The Achilles tendon is the largest tendon in the body and connects the two muscles of the calf to the bone in the heel. You use the Achilles tendon every time you walk, run or jump, but this means it is prone to injury. To reduce the severity of tendon injuries it is important to understand Achilles tendonitis causes and treatment options.

Types of Achilles tendonitis

There are two distinct types of Achilles tendonitis: insertional and non-insertional.

Non-insertional tendonitis typically affects younger, active peoplects and impacts the fibers in the middle area of the tendon.

Insertional tendonitis occurs where the tendon connects to the bone and is associated with degeneration which is more often experienced by older individuals.

Causes and symptoms of Achilles tendonitis

As the Achilles tendon is responsible for a significant amount of mobility and weight-bearing activity, tendonitis usually occurs from overuse or degeneration. Athletes often experience tendonitis when increasing the amount of intensity of their exercise regime or from not performing an adequate warm up before activity.

Tight and inflexible calf muscles can also contribute to tendonitis and is often experienced by women who wear high heels for prolonged periods or people who wear poorly fitting shoes.

Common treatments for Achilles tendonitis


Immediately following an injury to your Achilles tendon, the best course of treatment is to rest your leg in an elevated position and apply a cold pack. This reduces the severity of inflammation to the area and can prevent the injury from developing into Achilles tendonitis.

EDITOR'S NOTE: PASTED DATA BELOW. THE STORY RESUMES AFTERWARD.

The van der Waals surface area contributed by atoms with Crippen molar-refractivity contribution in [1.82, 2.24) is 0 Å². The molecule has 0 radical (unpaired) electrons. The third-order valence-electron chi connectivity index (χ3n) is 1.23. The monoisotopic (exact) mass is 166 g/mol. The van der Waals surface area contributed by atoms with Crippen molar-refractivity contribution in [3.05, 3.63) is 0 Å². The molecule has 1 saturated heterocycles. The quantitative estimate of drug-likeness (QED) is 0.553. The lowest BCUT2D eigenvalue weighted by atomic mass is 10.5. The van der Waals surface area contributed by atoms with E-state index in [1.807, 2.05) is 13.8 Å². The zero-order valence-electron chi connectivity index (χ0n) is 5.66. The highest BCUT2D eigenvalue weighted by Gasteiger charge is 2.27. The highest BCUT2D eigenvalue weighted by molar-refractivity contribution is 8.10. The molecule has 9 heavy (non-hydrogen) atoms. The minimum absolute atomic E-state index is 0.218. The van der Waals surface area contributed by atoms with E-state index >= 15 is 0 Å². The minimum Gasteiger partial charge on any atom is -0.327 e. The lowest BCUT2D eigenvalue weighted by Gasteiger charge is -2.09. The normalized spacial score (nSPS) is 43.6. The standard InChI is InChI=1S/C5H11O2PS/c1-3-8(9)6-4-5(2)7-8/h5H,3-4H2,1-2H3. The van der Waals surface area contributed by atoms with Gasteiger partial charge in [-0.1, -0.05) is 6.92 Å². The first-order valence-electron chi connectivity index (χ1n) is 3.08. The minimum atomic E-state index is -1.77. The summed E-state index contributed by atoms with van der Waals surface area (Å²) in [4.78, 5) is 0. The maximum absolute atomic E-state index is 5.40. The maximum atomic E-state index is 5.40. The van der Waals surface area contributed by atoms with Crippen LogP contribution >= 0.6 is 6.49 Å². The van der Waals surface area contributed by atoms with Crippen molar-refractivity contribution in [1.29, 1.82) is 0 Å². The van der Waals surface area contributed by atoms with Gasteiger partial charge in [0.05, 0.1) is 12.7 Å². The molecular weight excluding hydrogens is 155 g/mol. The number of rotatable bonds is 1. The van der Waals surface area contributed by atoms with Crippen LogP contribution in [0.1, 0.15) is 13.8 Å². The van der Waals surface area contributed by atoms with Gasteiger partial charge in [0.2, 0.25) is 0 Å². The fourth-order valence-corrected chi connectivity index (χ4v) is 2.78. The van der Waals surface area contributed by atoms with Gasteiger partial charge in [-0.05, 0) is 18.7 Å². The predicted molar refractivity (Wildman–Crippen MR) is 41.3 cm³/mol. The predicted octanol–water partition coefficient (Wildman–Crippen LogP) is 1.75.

Rest the area as much as possible while the tendon heals. You may need to use crutches to move around and immobilize the area with a sports bandage to avoid reinjuring the area.

2. Hot and cold therapy

An effective treatment for Achilles tendonitis is to use hot and cold therapy. Cold packs should be applied first to minimize inflammation followed by heat packs to boost the blood flow around the area which will increase the nutrients available to the tissues and speed up the healing process.

3. Chiropractic manipulation

Chiropractic adjustments are used to stretch and lengthen tight calf muscles to help you regain mobility in the area. Your chiropractor may also use massage techniques or electric muscles stimulation to reduce tension in the muscles and break up scar tissue on the tendon.


Over-the-counter anti-inflammatory medications can help treat the pain and tenderness associated with Achilles tendonitis. However this is not a permanent solution and will not heal the damaged tendon. If your symptoms persist for longer than a month after using the medications, consult your healthcare practitioner.

Final thoughts

Achilles tendonitis is a painful condition that limits your mobility, but you don’t need to live with the pain of tendonitis. There are several health care providers with whom you can discuss Achilles tendonitis causes and treatment options in West Bloomfield, MI that can help you repair your Achilles tendon to get you moving pain-free.